Right when I needed it, a New York parade took me to my beloved island.
Us Puerto Ricans often make ourselves palpable: heard, seen and felt, wherever we land. Officially a Nuyorican, as having just moved to New York City last September, nothing could make me happier than the National Puerto Rican Day Parade. Furthermore, it is emblematic of that palpability.
Originally, it was my mother’s suggestion. Someone who lived here during the 90’s, she brought the annual event to my attention in a text. She said it was something I “have to live through at least once.” Immediately on board, I told her it was an excellent idea.
However, the logistics of it all caused anxiety. I wasn’t sure what I’d do and I didn’t have anyone to go with. It was late May, so most students, and most Puerto Rican coeds I knew at NYU were away. Nonetheless, there was no doubt in my mind, the festivities were my top priority.
A little Google search led me to the time, date, and location of the parade: June 12, starting a block from the famous 42nd Street. It turned out to be a perfectly accessible location. More importantly, I discovered that the parade, like most of America’s recreational events, had been canceled the previous two years due to complications surrounding the ongoing pandemic. This meant that this year’s parade was likely to have more passion.
In fact, the organizers billed this year’s celebration “the big return,” with an expectation to see most of its 1.5 million spectators. Definitely, the annual event has come a long way. Established in 1955, the parade reflected the population boom of Puerto Ricans to the area who settled and reshaped an enclave they called “El Barrio.” Like many migrants, the parade transported a very Caribbean and Latin American cultural ritual. Since, it has experienced multiple versions of itself with both public and private tug-of-wars of its direction. A million-plus strong with celebrities and community-goers, it has become a mainstay in NYC.
Like any good Puerto Rican, I love to debate and find out about the politics of anything, but people like me yearned for the collective revelry. I craved the music, the dancing, the energy—so ultimately, the timing was more than good news, it was what my spirit needed.
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When the day arrived, in true boricua style, I made myself some signature homestyle coffee after waking up. Pulling my stash from the cabinets—an ample supply of Café Crema Ground Puerto Rican Coffee sent by my parents—the simple ritual of aromatic, reddish-brown beans sweetened with a nice amount of froth, assured me that there’s nothing like the brewed caffeine from the soil you also walk.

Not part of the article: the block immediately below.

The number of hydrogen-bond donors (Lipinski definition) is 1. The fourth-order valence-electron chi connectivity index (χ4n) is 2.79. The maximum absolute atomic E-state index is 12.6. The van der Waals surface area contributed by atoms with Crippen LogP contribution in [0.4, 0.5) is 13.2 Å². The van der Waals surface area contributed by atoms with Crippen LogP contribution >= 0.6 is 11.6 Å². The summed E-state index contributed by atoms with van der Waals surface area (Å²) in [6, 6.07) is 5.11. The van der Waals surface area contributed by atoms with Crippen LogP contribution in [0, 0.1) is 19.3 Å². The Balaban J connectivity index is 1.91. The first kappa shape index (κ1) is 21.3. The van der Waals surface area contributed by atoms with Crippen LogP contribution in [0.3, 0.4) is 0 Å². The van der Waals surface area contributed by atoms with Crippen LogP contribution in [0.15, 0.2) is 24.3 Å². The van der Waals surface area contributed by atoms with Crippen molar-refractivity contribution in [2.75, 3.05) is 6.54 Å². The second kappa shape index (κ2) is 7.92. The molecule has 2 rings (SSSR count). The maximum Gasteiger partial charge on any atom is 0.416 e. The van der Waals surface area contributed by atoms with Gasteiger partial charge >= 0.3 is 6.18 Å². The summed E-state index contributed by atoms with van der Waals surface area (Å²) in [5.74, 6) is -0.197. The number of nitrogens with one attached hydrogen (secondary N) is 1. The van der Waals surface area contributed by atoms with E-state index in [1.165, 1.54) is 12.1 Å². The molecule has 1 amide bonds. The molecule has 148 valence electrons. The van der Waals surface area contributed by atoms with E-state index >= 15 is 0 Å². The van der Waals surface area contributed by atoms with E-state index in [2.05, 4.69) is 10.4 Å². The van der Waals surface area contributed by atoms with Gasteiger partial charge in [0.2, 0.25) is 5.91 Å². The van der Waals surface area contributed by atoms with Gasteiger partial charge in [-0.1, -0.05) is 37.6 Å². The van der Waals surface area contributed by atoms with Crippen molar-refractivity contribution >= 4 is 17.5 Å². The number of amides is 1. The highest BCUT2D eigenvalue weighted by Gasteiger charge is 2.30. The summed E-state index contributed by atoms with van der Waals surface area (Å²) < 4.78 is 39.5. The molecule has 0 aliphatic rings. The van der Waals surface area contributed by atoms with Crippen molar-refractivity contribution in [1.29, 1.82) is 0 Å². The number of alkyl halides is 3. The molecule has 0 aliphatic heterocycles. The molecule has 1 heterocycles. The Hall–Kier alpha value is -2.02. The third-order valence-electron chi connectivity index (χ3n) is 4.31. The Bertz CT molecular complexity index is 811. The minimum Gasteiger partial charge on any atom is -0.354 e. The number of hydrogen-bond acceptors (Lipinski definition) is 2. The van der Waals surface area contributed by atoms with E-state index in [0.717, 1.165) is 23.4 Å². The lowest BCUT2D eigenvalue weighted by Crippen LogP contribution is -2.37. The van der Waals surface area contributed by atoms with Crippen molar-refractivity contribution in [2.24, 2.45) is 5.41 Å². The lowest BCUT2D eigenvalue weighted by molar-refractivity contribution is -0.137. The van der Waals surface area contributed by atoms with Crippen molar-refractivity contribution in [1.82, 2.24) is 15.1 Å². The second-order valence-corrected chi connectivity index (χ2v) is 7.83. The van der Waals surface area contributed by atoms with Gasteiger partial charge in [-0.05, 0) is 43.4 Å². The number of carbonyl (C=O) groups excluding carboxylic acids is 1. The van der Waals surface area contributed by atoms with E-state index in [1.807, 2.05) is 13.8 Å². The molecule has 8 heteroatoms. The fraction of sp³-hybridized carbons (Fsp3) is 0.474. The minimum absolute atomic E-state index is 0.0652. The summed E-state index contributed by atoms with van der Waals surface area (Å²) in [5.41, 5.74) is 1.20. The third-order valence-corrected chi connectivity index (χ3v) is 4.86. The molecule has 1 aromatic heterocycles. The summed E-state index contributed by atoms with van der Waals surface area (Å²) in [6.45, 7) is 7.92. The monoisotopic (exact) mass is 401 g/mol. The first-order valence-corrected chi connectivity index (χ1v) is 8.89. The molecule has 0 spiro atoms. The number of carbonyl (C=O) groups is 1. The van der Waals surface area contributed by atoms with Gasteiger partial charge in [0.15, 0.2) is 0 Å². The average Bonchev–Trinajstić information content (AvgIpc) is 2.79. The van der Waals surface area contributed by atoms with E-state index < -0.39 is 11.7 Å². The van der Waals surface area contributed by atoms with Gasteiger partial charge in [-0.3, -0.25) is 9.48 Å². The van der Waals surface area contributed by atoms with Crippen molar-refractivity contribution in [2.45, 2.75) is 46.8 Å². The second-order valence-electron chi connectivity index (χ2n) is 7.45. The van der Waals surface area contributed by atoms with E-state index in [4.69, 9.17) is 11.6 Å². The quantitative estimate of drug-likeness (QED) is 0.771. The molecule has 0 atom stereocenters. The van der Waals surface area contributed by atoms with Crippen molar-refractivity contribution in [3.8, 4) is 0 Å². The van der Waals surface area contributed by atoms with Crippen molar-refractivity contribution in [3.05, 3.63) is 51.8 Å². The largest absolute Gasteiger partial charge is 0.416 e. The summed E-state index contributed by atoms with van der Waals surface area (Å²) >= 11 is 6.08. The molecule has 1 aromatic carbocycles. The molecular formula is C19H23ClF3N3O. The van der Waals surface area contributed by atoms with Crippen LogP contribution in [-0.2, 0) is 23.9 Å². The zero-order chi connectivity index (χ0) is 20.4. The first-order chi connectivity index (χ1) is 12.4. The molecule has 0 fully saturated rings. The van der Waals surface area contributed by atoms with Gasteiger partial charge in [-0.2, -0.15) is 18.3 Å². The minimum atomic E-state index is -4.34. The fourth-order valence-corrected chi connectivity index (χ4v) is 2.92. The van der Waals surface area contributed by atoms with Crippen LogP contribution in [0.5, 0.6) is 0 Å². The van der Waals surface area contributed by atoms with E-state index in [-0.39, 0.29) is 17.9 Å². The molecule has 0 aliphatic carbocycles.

What many do not know, the best coffee comes from Puerto Rico. I promise you. Grown primarily in the western Cordillera Central, a mountainous region, Coffea arabica and Coffea canephora came to the island around the 1730s with Spanish explorers. The merchants transported the eastern and western African tropical plants to bolster trade in one of the most coveted crops in the world.
The shade, sunlight and rainwater from the central mountain range allowed a bio-sanctuary that eventually turned a modest agriculture to a booming coffee industry. So popular was the island’s coffee, its production made Puerto Rico the sixth leading coffee producer in the world at its peak at the turn of the 20th century. While the hurricane trifecta in 2017 destabilized crops, slowly but surely, production is picking back up.
Basking in the knowledge of my agro-heritage, I thoroughly enjoyed the café as I mentally prepared for the day. Hurriedly, I grabbed my bag then hopped on a subway headed to Grand Central Station. Once off, I made my way to the parade.
Truthfully, I wasn’t quite sure how to reach the parade itself. I knew I had to be close. With every step, a sea of red, blue and white hues engulfed me. The more I walked, the more Puerto Rican flags and memorabilia decorated my pathway, as I closed in on kickoff location.
After squeezing past some fences, the nostalgic smell of iconic Puerto Rican dishes hit me. The spices from pernil, arroz con gandules, mofongo, tostones, carne asada and pasteles danced through my olfactory nerves, which sent memories into overdrive. At that moment, I realized just how much my beloved home island was missed. The smells coupled with the Café Crema surging through me spiked an anticipation that felt as if my soul was slowly catching fire. Calming down, I had to find a good spot for the day.
Since I was alone, my next step was to look for people more or less my age. To my misfortune, the people there were mostly older adults or children way younger than me. Nonetheless, I remained undeterred and decided to keep looking for a good spot in the growing crowd. As it turns out, that was much easier than expected.
One of the largest processions in the U.S. thousands of revelers walk from 43rd Street to East 79th Street. Since the parade stretches as long as it does, I had more than an ample amount of choices.
After settling down in my spot, I watched the parade for a while as plenty of floats and groups of people passed on by. They all showcased a variety of facets of the island’s identity: from Taíno to African ethnicities and Spanish conquistadors. A theme in this year’s parade focused on climate change like all of the Caribbean. Largely due to the island taking huge hits during the 2017 hurricane season, and the storms that followed, “the Parade . . . underscore[d] the need for climate action by raising awareness,” explained the organizers. As each group vividly represented their cultural lens, the parade painted the complexity of the island, all the while, exhibiting a complete and colorful portrait with prominent facets of tradition.